So there we are. The Iranians could not make their message clearer if they had sent a crayoned letter to the IAEA: “We’re building a bomb — and you don’t dare stop us. Boom boom, suckers.”
There is only one last non-military stop on this train: President Obama’s initiative to organize so-called “crippling” sanctions against Iran.
These sanctions would penalize the firms that sell, carry and finance the half-million tons of gasoline that Iran must import every month. (Incredibly, this huge oil exporter and aspiring nuclear power refines only about half the gas it needs.) Such firms are vulnerable to international pressure: Two of the three Swiss firms that provide the bulk of Iran’s gasoline have substantial investments in Canada, for example. If Canada joins the sanctions regime, Canada can bring great pressure to bear on these suppliers — and thus upon Iran.
To sustain sanctions over any length of time, however, will require international co-operation, especially from Russia, China and India. Will that co-operation be forthcoming? So far, the record is not promising. But if those countries understand that the final destination of the Iranian effort is an Israeli military strike on Iran, maybe they will rethink. For that reason, the whole world has an interest in enhancing the credibility of Israeli action. For that reason, the campaign to penalize and demonize Israel for its actions in Lebanon and Gaza is an affront to world peace. Only an effective Israel can believably threaten the strike that will incentivize Iran’s trading partners to join the U.S. economic campaign.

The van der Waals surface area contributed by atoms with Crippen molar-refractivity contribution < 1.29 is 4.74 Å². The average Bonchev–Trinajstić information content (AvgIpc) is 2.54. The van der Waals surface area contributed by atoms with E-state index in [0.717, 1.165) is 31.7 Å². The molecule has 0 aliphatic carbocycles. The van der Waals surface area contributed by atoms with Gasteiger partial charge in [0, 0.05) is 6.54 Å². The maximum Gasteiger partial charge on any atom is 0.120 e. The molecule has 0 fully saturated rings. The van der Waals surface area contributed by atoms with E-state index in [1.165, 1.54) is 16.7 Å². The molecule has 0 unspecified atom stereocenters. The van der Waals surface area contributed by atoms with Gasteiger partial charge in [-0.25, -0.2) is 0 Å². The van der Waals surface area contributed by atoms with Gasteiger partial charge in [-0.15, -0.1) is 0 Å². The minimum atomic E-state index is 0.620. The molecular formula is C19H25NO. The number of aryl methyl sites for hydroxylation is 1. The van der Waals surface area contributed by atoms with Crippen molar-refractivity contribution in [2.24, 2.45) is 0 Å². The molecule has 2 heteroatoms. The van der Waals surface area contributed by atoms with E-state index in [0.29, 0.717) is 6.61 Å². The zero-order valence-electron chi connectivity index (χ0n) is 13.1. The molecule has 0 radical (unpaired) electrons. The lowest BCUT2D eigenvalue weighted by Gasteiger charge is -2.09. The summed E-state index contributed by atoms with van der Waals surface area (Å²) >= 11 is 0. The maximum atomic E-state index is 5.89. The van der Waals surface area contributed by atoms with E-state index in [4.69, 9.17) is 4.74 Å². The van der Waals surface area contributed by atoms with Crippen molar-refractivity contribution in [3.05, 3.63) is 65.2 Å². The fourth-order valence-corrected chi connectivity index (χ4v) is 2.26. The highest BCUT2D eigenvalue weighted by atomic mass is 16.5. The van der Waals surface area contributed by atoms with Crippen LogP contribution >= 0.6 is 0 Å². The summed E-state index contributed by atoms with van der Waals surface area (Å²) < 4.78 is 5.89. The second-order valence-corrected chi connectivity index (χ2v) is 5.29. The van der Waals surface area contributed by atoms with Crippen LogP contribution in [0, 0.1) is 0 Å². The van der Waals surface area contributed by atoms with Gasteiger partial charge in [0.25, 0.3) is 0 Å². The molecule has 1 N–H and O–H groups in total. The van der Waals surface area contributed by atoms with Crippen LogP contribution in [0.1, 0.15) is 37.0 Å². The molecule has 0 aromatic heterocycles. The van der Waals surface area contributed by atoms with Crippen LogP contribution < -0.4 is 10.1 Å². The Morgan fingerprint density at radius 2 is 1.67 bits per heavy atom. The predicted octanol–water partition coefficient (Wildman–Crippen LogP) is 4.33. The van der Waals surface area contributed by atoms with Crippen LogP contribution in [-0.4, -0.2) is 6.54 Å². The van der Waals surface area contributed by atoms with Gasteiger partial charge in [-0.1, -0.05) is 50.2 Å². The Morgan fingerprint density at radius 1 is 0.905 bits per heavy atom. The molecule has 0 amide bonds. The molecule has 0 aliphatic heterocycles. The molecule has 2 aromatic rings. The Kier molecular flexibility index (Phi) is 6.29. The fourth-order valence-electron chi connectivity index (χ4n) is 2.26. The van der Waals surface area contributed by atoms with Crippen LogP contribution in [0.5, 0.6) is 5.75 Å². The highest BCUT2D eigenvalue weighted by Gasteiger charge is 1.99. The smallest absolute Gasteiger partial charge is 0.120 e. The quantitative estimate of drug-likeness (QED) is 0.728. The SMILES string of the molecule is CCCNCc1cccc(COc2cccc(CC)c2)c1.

And so once again — as with the Israeli strike on Iraq’s Osirak reactor in 1981, and the Israeli strike at Syria’s nuclear reactor in 2007 — the peace of the region and possibly the world will depend on Israeli strength and courage.